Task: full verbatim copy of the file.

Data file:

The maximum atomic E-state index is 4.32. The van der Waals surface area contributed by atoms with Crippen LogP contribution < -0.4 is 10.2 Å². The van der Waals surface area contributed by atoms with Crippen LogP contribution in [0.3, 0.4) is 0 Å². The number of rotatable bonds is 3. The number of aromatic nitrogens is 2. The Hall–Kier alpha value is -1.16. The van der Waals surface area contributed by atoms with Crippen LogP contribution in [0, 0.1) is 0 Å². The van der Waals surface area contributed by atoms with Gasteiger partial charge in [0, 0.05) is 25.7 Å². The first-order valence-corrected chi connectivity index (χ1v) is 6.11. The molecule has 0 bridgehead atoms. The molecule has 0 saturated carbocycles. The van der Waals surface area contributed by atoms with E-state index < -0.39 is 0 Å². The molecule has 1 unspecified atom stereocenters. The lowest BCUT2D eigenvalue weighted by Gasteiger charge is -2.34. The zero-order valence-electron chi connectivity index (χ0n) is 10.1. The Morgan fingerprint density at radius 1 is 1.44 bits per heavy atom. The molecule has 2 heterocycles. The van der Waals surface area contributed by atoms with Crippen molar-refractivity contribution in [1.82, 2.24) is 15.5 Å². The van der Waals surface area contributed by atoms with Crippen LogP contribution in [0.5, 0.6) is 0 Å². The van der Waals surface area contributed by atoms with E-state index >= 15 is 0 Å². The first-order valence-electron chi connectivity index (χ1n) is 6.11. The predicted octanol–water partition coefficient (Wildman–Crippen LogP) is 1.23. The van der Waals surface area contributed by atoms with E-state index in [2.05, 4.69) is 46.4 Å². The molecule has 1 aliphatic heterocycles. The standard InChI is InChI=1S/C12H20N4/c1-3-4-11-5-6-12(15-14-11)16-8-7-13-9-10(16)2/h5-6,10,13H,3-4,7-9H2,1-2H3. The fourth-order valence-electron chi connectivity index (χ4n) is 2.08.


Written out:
The maximum atomic E-state index is 4.32. The van der Waals surface area contributed by atoms with Crippen LogP contribution < -0.4 is 10.2 Å². The van der Waals surface area contributed by atoms with Crippen LogP contribution in [0.3, 0.4) is 0 Å². The number of rotatable bonds is 3. The number of aromatic nitrogens is 2. The Hall–Kier alpha value is -1.16. The van der Waals surface area contributed by atoms with Crippen LogP contribution in [0, 0.1) is 0 Å². The van der Waals surface area contributed by atoms with Gasteiger partial charge in [0, 0.05) is 25.7 Å². The first-order valence-corrected chi connectivity index (χ1v) is 6.11. The molecule has 0 bridgehead atoms. The molecule has 0 saturated carbocycles. The van der Waals surface area contributed by atoms with E-state index < -0.39 is 0 Å². The molecule has 1 unspecified atom stereocenters. The lowest BCUT2D eigenvalue weighted by Gasteiger charge is -2.34. The zero-order valence-electron chi connectivity index (χ0n) is 10.1. The Morgan fingerprint density at radius 1 is 1.44 bits per heavy atom. The molecule has 2 heterocycles. The van der Waals surface area contributed by atoms with Crippen molar-refractivity contribution in [1.82, 2.24) is 15.5 Å². The van der Waals surface area contributed by atoms with Crippen LogP contribution in [0.5, 0.6) is 0 Å². The van der Waals surface area contributed by atoms with E-state index >= 15 is 0 Å². The first-order valence-electron chi connectivity index (χ1n) is 6.11. The predicted octanol–water partition coefficient (Wildman–Crippen LogP) is 1.23. The van der Waals surface area contributed by atoms with E-state index in [2.05, 4.69) is 46.4 Å². The molecule has 1 aliphatic heterocycles. The standard InChI is InChI=1S/C12H20N4/c1-3-4-11-5-6-12(15-14-11)16-8-7-13-9-10(16)2/h5-6,10,13H,3-4,7-9H2,1-2H3. The fourth-order valence-electron chi connectivity index (χ4n) is 2.08.